Flu season visitor restriction – age 16 or older (Restricción de visitantes durante la Temporada de Influenza (Flu) – Mayores de 16 años.)

Flu Season Visitor Restriction

Visitors temporarily restricted to age 16 or older

As a safety first organization, ChristianaCare is implementing a temporary visitation age restriction starting Tuesday, Jan. 21. This temporary restriction protects patients, their loved ones and health care workers during this time of extremely high number of influenza cases and other respiratory illnesses circulating in our community.

The new restrictions limit visitors to patients in Christiana and Wilmington hospitals to persons age 16 or older. Children and teens younger than 16 years are most likely to get the flu and remain contagious longer than adults. This restriction does not apply to outpatient and ambulatory services.

Thank you for your understanding and cooperation.

For more information about the Flu visit our Health Library.

Restricción de visitantes durante la Temporada de Influenza (Flu)

Temporalmente solo se permiten los visitantes mayores de 16 años.

Como una organización que promueve la seguridad ante todo, ChristianaCare está implementando una restricción temporal en la edad de visitantes a partir del viernes 21 de enero. Esta restricción temporal protege a los pacientes, a sus seres queridos y al personal de cuidados de salud durante esta época con un número extremadamente alto de casos de influenza y de otras enfermedades respiratorias que circulan en nuestra comunidad.

Las nuevas restricciones, en los hospitales Christiana y Wilmington, sólo permiten visitas a pacientes de personas mayores de 16 años. Los niños y adolescentes menores de 16 años son más propensos a contraer el flu y son contagiosos por más tiempo que los adultos. Esta restricción no aplica a las áreas de servicios ambulatorios.

Gracias por su comprensión y cooperación.

Para más información sobre la gripe, visite nuestra Biblioteca de Salud.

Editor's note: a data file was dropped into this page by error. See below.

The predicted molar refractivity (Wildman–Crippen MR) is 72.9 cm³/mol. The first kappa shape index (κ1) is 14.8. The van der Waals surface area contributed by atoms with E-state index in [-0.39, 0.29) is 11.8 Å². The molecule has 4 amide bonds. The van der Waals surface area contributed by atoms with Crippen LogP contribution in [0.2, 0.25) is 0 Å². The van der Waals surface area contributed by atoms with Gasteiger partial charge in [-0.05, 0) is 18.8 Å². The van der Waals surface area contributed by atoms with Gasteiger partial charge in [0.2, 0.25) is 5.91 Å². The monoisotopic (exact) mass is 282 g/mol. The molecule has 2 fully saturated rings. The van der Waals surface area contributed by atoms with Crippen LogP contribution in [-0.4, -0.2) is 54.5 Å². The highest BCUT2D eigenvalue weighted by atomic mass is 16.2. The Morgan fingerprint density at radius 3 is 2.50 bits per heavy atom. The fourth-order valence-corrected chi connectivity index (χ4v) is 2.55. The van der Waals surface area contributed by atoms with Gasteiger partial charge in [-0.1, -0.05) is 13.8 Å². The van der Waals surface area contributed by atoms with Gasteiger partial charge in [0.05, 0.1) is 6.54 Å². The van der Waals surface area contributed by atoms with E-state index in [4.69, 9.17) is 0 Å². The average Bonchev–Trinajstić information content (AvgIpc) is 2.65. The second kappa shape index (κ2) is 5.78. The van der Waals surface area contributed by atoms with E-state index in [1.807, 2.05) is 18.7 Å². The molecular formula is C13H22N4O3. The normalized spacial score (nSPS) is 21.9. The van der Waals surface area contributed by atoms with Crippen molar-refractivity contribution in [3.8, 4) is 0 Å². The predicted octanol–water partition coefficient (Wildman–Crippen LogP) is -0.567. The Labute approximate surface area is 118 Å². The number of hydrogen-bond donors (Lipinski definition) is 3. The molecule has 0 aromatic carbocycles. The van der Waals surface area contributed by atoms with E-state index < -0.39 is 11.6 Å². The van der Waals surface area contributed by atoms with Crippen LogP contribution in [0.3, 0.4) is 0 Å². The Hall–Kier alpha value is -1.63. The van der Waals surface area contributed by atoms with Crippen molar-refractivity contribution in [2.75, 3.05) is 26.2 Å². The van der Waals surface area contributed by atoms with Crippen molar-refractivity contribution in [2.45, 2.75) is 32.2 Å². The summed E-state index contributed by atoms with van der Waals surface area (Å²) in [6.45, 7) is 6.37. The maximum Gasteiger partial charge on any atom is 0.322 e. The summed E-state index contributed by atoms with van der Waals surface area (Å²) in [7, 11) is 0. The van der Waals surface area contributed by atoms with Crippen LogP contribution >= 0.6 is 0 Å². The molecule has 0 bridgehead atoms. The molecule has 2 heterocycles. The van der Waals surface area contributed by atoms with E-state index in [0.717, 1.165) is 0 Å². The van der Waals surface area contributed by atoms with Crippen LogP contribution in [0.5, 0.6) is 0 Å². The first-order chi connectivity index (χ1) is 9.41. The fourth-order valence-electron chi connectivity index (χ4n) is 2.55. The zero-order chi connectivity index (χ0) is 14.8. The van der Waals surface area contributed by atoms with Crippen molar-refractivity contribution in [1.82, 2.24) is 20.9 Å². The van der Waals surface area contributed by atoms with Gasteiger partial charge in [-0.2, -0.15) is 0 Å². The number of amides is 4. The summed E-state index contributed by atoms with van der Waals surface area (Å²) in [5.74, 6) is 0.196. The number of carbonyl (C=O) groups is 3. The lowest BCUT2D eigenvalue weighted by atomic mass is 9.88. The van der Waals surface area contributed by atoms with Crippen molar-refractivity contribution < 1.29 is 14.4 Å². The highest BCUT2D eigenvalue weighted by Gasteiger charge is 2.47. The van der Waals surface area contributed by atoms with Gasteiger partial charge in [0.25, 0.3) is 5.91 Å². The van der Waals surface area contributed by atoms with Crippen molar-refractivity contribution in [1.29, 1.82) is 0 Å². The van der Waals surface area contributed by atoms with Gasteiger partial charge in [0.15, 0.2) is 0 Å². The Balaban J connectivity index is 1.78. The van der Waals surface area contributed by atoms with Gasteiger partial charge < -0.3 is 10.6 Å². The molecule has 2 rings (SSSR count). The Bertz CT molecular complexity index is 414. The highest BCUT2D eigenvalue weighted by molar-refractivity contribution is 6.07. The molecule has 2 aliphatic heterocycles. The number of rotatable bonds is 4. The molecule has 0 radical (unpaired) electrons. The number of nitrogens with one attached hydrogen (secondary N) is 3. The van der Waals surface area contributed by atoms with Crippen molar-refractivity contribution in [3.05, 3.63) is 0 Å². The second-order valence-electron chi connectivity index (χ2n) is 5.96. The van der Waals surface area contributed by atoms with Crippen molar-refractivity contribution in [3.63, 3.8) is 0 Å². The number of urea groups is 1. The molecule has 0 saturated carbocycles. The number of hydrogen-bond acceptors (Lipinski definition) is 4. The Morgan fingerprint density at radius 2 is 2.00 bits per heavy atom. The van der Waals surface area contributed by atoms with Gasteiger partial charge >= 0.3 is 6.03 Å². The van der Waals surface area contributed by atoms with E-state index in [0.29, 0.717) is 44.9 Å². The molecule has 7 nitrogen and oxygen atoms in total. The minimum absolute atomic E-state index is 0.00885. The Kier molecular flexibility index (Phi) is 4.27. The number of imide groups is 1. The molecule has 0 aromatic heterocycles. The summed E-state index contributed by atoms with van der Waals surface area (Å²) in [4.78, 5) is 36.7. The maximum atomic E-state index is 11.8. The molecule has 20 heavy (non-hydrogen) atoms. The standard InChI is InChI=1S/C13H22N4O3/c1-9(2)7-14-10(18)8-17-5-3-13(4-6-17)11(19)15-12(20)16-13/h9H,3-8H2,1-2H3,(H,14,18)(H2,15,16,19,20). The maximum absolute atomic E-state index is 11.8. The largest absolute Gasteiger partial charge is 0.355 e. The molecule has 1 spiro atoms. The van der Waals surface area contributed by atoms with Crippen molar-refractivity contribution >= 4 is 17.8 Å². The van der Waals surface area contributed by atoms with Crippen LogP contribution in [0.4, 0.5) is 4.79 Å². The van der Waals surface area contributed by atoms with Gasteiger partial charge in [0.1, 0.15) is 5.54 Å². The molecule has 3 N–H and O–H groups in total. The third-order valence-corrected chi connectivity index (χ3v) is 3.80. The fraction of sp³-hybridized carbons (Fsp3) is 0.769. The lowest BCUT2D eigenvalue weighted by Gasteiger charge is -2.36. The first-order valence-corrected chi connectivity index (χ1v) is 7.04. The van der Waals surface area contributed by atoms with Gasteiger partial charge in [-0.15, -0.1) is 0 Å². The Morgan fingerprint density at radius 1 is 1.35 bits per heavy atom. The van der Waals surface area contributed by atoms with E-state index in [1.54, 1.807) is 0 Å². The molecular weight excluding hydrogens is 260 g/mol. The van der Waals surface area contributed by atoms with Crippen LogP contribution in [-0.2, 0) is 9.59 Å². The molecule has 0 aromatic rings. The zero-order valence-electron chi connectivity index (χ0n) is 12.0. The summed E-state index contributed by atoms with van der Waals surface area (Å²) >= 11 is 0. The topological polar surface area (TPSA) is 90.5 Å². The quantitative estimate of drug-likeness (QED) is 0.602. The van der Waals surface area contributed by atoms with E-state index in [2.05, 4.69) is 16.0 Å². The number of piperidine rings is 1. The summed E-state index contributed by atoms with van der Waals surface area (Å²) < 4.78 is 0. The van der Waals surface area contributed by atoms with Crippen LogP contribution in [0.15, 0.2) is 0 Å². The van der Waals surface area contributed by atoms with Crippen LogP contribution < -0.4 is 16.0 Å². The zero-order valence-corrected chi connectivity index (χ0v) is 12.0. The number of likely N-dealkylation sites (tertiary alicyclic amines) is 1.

Helen F. Graham Cancer Center
& Research Institute

Emotional Care and Support for Survivors

For questions about life after treatment, please call our Survivorship Nurse Navigator at 302-623-4407.

For most cancer survivors and their loved ones, life after treatment means adjusting to a “new normal.” The Helen F Graham Cancer Center & Research Institute offers counseling and support by professionals with expertise in the emotional and psychological side effects of cancer treatments.

Managing stress and anxiety

It’s normal to experience stress and anxiety when facing cancer. The Helen F Graham Cancer Center & Research Institute can help you find ways to limit and cope with the particular stress and anxieties that come with a cancer diagnosis.

Survivors have benefitted from individual counseling, connecting with other survivors in support groups, journaling and meditation and/or yoga.

Some suggestions for managing stress and anxiety include:


Studies show that during the day, as little as five minutes of meditation, deep breathing or yoga can lower blood pressure, release healing hormones and increase creativity.

Exercise regularly and eat healthy foods:

Start adding activity slowly and work up to at least 3x per week for 20 minutes. Eat a well-balanced diet. Establish a routine and stick to it. Good health behaviors can do wonders for the mind and body.

Please consult with your physician before making an exercise or dietary changes.

Laugh as often as possible

Laughter releases endorphins, the body’s natural pain killers. Laughter also lowers blood pressure, reduces stress hormones and boosts your immune system’s functioning.


Hobbies increase creativity, help prevent burnout and allow you to recharge. Make time for an old or new one (gardening, craftwork, fishing, games, puzzles, music, dancing, sports, photography, reading).

Pay attention

Become aware of emotions and how these affect your choices, relationships, home life and work. When problem solving, focus on one aspect of the situation at a time.

Ask for and accept help

Clarify values and prioritize tasks. Address things that are both important and urgent first. Also, learn how to say “no” to requests that overwhelm you.

Connect with others

Spend time with positive people who enhance your life. Pets can also bring you joy and comfort.

Be grateful

Research shows gratitude exercises results in fewer physical complaints and higher levels of alertness, enthusiasm, determination, optimism and energy. List three things you are thankful for each day.

Get enough sleep

Good sleep fuels your mind, as well as your body

Practical needs

Our social workers can also help you navigate financial and practical demands and connect you with resources at ChristianaCare and in the community.

There is no cost to speak with our social work staff, so please contact us at 302-623-4400.

Our social workers can help with questions like these:

  • How do I apply for Social Security disability benefits? If I am approved, when and how do I get Medicare?
  • How do I apply for Medicaid?
  • What is the Delaware Cancer Treatment Program?
  • Do I need to have Medicare D?
  • How do I find out if I have paid sick leave at work?
  • What is COBRA?
  • What is the Family Medical Leave Act?
  • I’m having trouble paying my bills, is there anything in the community that may be able to help me?
  • I’m having trouble taking care of myself and my home. Is there any help?
  • What is an advanced directive? Do I need one?